For everyone Your guide to death taxes and superannuation

  • By Geoff Allen
  • This article was published more than 4 years ago.
  • 9 Aug 2019
Image: iStock

During the recent federal election, a scare campaign claimed that the Labor Party was planning to introduce a ‘death tax’ if elected. Although this was nonsense, the fact is death taxes already exist for superannuation payments, introduced by a Liberal government nearly 15 years ago.

Politics aside, you need to be aware of the likely tax implications if you die leaving a superannuation lump sum, and how to eliminate or reduce the tax. This is a financial area that can be quite complex and some initial information is required.

Importantly, superannuation lies outside a personal will. Superannuation funds are trusts defined by a trust deed, which is implemented by trustees. It is the trustees who determine who receives your superannuation when you die and so you should ensure that they are aware how you want your superannuation paid out. (It is also important that you have a current and valid will.)

How is super taxed?

Understanding some basic jargon used in the superannuation world helps to clarify tax implications. There are two broad types of superannuation contribution. Firstly, concessional contributions. These include employer, salary sacrifice and tax-deductible contributions. As they enter a super fund, they are taxed at a ‘concessional’ flat rate of 15% rather than the marginal tax rate that applies to your salary.

Secondly, non- concessional contributions. These contributions are generally paid from money on which you have already paid a full rate of tax – consequently there is no ‘concession’ involved. No tax is applied as these contributions enter your super account. Each type of contribution is ‘tagged’ as it enters your super fund. Concessional contributions become ‘taxable contributions’ and non- concessional contributions become the ‘tax- free contributions’. These tags remain for as long as you are alive, following you all the way to the grave.

If you read your annual superannuation statement, you will see how your super is apportioned between taxable and tax-free components. This ratio will change from year to year as you make further contributions and earnings are credited to your account. Your beneficiaries and/or your estate may have to pay tax on the taxable component, depending on your personal circumstances and the instructions you have provided to the trustees of your super fund.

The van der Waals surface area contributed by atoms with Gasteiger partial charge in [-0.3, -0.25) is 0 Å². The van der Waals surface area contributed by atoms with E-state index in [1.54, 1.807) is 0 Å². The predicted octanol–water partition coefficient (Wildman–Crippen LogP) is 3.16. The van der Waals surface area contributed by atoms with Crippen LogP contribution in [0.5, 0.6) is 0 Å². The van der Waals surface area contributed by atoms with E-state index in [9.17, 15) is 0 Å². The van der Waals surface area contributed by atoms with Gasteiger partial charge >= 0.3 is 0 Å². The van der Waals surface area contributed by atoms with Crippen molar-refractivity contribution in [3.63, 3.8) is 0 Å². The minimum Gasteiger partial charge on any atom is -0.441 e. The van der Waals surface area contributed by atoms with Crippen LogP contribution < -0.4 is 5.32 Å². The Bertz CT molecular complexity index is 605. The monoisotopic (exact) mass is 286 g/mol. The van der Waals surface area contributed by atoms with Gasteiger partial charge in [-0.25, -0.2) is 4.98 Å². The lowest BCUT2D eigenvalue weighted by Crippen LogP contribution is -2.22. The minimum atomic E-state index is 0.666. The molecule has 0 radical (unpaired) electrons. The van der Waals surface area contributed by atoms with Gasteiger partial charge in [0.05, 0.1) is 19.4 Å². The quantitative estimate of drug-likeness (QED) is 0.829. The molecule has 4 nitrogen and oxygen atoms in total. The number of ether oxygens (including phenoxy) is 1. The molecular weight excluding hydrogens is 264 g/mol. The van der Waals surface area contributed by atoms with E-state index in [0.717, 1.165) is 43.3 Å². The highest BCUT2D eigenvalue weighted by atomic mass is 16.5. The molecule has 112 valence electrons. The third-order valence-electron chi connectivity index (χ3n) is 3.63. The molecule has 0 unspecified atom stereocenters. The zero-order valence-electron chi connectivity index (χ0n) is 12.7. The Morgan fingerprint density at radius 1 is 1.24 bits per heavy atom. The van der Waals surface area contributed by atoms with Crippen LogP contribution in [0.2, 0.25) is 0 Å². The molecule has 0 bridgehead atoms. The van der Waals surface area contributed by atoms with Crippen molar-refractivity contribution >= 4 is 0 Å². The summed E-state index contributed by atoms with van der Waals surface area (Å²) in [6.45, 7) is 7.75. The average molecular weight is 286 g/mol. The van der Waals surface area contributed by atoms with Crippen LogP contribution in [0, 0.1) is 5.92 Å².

How much “death tax” would I have to pay on my super?

How much tax applies to the ‘taxable component’ of your super death benefit will depend on your age at death and the age of beneficiaries, whether the recipient is a dependant and whether the benefit is paid as a pension or a lump sum.

For dependants receiving a lump sum benefit, no tax is applicable regardless of age. However, for non-dependants, a tax rate of 15% generally applies plus the Medicare Levy of 2%.

Example 1. Don is happily married to Susie. Don dies suddenly aged 59. As his dependant, Susie receives his entire super benefit tax free.

Example 2. Fiona, aged 64 and widowed, has a taxable component in her super of $200,000. She dies and has advised the trustees of her super fund to pay her death benefit directly to her only adult child, who is not a dependant. Her son will be obliged to pay tax of $34,000 (17% of $200,000). If Fiona had advised the trustees to pay her benefit to her estate, the Medicare Levy would not apply. This alone would save $4,000 in tax. Her child could then receive an increased benefit, assuming he is the sole beneficiary of her estate.

Example 3. Mary, aged 74, has some warning that she has just months to live. She withdraws her entire superannuation benefit of $300,000 tax free, as she is over 60, and banks it. She has an adult daughter, who is not a dependant but is her sole beneficiary. Because Mary took appropriate action, her daughter will pay no tax on what was her super benefit.

These examples provide a glimpse of the complexity of superannuation death benefits and how to deal with them. Personal circumstances can vary enormously, so it is important to consider how you wish your super benefits to be paid should you die. You can allow the trustees’ discretion when paying your benefits or make a ‘binding nomination’, which is legally binding.

It is also a sound idea to have a current will that is consistent with any instructions you provide to superannuation trustees. A little thought and seeking sound advice can eliminate or minimise this nasty ‘death tax’.

Note: This article is in no way intended to provide you with personal advice and you should discuss your own circumstances with your authorised financial adviser before committing to any decisions on matters raised in this article.

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